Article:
Straights of Hormuz and Oil Tankers

It should be clear by now that as tensions escalate in the Middle East, Iran's only recourse would be to disrupt the flow of oil via the Straights of Hormuz - through which 20% of global oil and 35% of the world's seaborne oil traverses.  Obviously, oil prices are likely to rise and an investor may play one of the many available ETFs to capture this premium.  For those that can stomach risk in search of outsized returns, look no further than the oil tanker sector.

In my mind, oil tankers would clearly benefit if they were required to reroute their tankers... not only will oil tankers have to be chartered for longer trips, the charter rates would rise as a result of a draw down of available tankers. Adding further pressure to the supply side, oil tankers are typically used to hoard and store oil in anticipation of rising oil prices.

The oil tanker industry is not for everyone.  Frontline, the largest public oil tanker company, is teetering on the edge of bankruptcy.  The entire industry has been hammered by macro events and a supply glut of available tankers.  Given that this conflict with Iran is not something to be resolved in the immediate future, I would expect rising charter rates to buoy oil tanker companies until the supply glut has been cleared. Another wildcard, if Frontline indeed collapses, who will fill the vacuum?

One name that I am watching:  

Nordic American Tanker (NYSE:NAT)

Always DYODD!

More reads: http://www.businessweek.com/news/2012-01-17/oil-tanker-rates-gain-most-in-two-months-amid-hormuz-tensions.html

http://www.bloomberg.com/quote/BIDY:IND

Scottie

 

Community Talk

Re: Straights of Hormuz and Oil Tankers

wondering if it was capitulation... cant get any worse than negative rates right?  Also I think the Greek "deal" was leaked that day?  

Paragon Shipping (PRGN) was one that I've been watching for years.  Price/Book is at just 7%... so the contrarian might believe that the bottom is in.

Re: Straights of Hormuz and Oil Tankers

Everything in the markets is about sentiment.Numbers add up to nothing.

Re: Straights of Hormuz and Oil Tankers

Dry Bulk Shipping doing some very interesting things lately.  The Baltic Dry Index has been CRUSHED YTD with rates falling over 60% (from 1680 to 650)... To further confirm the shipping apocolypse, zerohedge reports on Feb 6th that Glencore secured a NEGATIVE RATE for their charter (http://www.zerohedge.com/news/shipping-rates-go-negative)... and what happens the very same day? Dry Bulkers EXPLODE!!!  This sort of contrarian action is mind-boggling to say the least.  Capitulation?

Re: Straights of Hormuz and Oil Tankers

Not sure about the accuracy  scottie but it looks like NAT has about 170 million in debt .I know  you have correctly established that the 19% debt to equity ratio is below industry average but... this industry is also riddled with  boom and bust.  They seem to have about 11 million in cash and barring any disasters should do well in the scenario you present.Another plus is  they have a low share structure for a big company .If cash ever was an immediate problem ,they could always dilute shares to clear debt. For those with some good capital behind them ,this seems to be a good stock for solid appreciation in the next 6 months. We will see.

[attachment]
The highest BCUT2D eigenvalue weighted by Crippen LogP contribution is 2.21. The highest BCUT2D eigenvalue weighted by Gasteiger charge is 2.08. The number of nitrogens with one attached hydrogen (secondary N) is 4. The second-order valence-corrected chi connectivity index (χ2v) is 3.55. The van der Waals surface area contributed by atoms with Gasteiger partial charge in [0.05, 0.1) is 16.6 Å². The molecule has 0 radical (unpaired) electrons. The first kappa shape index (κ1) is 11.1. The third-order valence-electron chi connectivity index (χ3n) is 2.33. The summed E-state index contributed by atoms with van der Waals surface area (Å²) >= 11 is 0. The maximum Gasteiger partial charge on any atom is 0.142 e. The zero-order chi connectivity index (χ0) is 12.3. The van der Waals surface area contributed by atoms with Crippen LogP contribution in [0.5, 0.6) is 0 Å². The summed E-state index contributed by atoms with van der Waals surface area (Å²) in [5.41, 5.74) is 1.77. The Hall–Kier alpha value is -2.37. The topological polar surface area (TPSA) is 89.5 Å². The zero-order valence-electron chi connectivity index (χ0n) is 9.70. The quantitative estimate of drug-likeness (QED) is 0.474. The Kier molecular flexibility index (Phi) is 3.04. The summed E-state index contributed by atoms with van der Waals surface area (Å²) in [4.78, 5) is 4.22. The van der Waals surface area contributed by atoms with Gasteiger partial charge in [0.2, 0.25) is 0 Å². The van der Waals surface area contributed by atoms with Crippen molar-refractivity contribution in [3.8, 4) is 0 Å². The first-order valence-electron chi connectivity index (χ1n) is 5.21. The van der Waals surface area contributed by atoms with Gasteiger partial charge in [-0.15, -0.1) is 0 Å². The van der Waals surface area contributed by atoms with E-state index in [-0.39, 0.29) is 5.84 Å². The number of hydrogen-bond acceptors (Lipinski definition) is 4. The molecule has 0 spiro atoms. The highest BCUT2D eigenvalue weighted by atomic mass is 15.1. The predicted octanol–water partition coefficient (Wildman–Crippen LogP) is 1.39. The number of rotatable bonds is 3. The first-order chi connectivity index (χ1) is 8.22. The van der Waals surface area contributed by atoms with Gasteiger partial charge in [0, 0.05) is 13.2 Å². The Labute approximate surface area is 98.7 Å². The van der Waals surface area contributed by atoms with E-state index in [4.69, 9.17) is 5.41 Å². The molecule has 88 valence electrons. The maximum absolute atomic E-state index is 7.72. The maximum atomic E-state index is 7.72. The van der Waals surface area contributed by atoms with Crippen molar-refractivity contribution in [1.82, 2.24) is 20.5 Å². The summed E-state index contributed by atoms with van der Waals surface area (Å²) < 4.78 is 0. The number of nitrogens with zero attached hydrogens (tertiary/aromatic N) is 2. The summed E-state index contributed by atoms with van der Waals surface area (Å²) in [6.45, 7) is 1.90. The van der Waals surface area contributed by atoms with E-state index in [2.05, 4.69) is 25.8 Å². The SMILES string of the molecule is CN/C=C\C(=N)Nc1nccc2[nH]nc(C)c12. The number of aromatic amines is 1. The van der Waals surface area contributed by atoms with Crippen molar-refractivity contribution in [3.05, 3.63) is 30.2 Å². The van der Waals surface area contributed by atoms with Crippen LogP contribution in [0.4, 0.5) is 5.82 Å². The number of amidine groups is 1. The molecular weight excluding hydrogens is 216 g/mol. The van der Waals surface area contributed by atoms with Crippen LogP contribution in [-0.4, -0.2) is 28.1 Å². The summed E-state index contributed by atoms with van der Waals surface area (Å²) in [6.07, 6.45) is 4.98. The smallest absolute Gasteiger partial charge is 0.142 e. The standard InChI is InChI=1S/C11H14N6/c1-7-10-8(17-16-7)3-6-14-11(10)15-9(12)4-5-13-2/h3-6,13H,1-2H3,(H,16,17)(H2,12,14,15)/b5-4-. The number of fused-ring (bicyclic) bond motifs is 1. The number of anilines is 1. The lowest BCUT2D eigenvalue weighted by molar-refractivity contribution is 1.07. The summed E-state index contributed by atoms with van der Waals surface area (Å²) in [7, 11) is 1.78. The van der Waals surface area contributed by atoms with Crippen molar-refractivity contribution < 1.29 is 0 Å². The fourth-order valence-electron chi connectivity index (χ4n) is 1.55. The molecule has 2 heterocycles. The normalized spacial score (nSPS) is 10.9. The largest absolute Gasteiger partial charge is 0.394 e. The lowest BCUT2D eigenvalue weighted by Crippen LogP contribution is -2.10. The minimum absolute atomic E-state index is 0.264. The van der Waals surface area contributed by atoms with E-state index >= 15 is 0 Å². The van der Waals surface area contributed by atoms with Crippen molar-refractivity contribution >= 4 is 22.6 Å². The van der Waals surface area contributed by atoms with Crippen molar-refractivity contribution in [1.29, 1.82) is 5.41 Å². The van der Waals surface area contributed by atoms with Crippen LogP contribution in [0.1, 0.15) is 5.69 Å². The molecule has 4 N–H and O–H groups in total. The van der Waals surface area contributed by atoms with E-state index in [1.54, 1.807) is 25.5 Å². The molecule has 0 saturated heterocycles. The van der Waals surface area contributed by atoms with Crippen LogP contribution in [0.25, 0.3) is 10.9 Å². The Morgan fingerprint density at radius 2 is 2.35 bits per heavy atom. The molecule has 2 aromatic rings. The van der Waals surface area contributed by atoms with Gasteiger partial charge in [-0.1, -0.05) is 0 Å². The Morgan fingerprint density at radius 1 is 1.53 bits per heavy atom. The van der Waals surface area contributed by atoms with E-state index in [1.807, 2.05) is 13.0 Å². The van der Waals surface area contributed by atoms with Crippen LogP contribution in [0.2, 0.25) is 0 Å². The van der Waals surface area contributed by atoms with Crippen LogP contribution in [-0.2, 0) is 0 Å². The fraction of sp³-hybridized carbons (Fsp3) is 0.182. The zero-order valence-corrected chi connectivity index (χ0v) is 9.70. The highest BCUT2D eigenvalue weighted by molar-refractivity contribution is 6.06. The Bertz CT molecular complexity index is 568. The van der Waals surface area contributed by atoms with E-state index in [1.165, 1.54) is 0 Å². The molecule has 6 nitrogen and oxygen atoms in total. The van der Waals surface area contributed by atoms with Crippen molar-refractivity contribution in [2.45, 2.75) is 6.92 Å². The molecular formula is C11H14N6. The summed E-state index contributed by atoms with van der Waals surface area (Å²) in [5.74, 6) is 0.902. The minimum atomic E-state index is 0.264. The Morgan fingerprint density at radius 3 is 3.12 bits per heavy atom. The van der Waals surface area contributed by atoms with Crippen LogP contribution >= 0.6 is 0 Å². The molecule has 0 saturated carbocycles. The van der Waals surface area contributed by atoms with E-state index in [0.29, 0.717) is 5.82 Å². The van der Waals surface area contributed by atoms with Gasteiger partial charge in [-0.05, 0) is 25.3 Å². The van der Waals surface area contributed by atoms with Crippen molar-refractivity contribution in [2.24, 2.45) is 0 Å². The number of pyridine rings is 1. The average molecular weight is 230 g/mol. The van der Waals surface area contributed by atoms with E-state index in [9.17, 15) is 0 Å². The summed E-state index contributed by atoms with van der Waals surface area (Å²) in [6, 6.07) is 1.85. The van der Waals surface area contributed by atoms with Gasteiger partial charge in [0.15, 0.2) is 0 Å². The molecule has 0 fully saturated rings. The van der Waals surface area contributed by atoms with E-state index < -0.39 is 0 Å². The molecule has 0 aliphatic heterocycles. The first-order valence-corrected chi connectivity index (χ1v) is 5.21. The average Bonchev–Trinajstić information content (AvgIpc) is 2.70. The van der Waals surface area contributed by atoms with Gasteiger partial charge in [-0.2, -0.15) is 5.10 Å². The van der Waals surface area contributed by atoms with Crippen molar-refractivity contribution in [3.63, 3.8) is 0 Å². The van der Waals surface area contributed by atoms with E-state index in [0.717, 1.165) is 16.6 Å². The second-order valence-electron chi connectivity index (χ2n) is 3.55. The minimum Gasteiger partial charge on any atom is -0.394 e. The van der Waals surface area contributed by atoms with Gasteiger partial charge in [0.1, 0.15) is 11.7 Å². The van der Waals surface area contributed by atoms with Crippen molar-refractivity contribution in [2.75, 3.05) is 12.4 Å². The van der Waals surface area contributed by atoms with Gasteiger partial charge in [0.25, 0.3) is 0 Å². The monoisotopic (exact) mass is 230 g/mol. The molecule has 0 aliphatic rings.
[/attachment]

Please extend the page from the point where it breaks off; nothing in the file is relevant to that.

Re: Straights of Hormuz and Oil Tankers

http://www.reuters.com/article/2012/01/09/us-factbox-mideast-oil-gas-shipping-risk-idUSTRE8080VJ20120109

"Around two thirds of Saudi crude exports goes to Asia, so pumping it west across the desert and then shipping it east means tankers would also have to sail through the pirate-infested Bab el-Mandab Strait and Gulf of Aden on a voyage that is about 1,200 miles and five days longer."

http://www.rasmala.com/equity_report/NSCSA_fair_seas_navigator.pdf

"Potential positive catalysts

Potential catalysts include higher shipping rates as a result of key route disruptions and a soonerthan-expected recovery in global oil demand to contest an oversupply in the tanker market.Higher shipping rates as a result of key route disruptions. Approximately 2.5% of the world’s seaborne oil passes through the Suez Canal, or 1.1m barrels per day. Disruptions to key shipping routes, particularly in the Suez Canal, is negative in the sense that vessels have to be rerouted through more dangerous routes, but tanker operators may benefit through higher shipping rates. A disruption to the Suez Canal and diversion through the Indian Ocean would mean longer voyage times for ships. Particularly for ships from the Gulf to the US, this route would add an estimated additional 25-30 days and for ships from the Gulf to Europe, an estimated additional 15-20 days. Additional days mean longer ton miles and higher utilisation rates, which could lead to a reduction in current tanker market overcapacity and improved tanker rates. Over the longer term, the VLCC market is most likely to benefit from a closure as VLCCs are most commonly used for longer routes due to size efficiency. Another factor that could increase rates as a result of a disruption is higher storage of liquid cargo due to fears of regional instability and hence less shipping capacity."